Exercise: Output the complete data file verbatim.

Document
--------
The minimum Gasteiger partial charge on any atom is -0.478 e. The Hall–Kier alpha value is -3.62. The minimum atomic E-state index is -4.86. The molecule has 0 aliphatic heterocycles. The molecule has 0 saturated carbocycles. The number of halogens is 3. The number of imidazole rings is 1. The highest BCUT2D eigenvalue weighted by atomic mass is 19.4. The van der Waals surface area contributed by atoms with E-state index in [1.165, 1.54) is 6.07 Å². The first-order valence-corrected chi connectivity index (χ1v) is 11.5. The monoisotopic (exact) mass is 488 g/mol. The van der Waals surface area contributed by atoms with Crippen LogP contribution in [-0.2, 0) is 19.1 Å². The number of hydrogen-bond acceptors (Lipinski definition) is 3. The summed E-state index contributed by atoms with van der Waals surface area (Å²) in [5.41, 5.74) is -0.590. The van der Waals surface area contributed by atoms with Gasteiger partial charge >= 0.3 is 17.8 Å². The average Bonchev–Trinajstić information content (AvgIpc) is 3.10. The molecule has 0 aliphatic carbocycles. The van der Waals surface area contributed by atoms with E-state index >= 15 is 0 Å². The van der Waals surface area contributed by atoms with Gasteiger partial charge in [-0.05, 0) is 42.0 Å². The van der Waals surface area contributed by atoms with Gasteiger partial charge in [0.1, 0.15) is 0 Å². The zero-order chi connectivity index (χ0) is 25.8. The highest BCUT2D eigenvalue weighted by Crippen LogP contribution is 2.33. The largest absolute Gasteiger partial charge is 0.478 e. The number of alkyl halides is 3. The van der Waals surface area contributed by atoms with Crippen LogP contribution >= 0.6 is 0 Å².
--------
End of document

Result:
The minimum Gasteiger partial charge on any atom is -0.478 e. The Hall–Kier alpha value is -3.62. The minimum atomic E-state index is -4.86. The molecule has 0 aliphatic heterocycles. The molecule has 0 saturated carbocycles. The number of halogens is 3. The number of imidazole rings is 1. The highest BCUT2D eigenvalue weighted by atomic mass is 19.4. The van der Waals surface area contributed by atoms with E-state index in [1.165, 1.54) is 6.07 Å². The first-order valence-corrected chi connectivity index (χ1v) is 11.5. The monoisotopic (exact) mass is 488 g/mol. The van der Waals surface area contributed by atoms with Crippen LogP contribution in [-0.2, 0) is 19.1 Å². The number of hydrogen-bond acceptors (Lipinski definition) is 3. The summed E-state index contributed by atoms with van der Waals surface area (Å²) in [5.41, 5.74) is -0.590. The van der Waals surface area contributed by atoms with Gasteiger partial charge >= 0.3 is 17.8 Å². The average Bonchev–Trinajstić information content (AvgIpc) is 3.10. The molecule has 0 aliphatic carbocycles. The van der Waals surface area contributed by atoms with E-state index >= 15 is 0 Å². The van der Waals surface area contributed by atoms with Gasteiger partial charge in [-0.05, 0) is 42.0 Å². The van der Waals surface area contributed by atoms with Gasteiger partial charge in [0.1, 0.15) is 0 Å². The zero-order chi connectivity index (χ0) is 25.8. The highest BCUT2D eigenvalue weighted by Crippen LogP contribution is 2.33. The largest absolute Gasteiger partial charge is 0.478 e. The number of alkyl halides is 3. The van der Waals surface area contributed by atoms with Crippen LogP contribution >= 0.6 is 0 Å².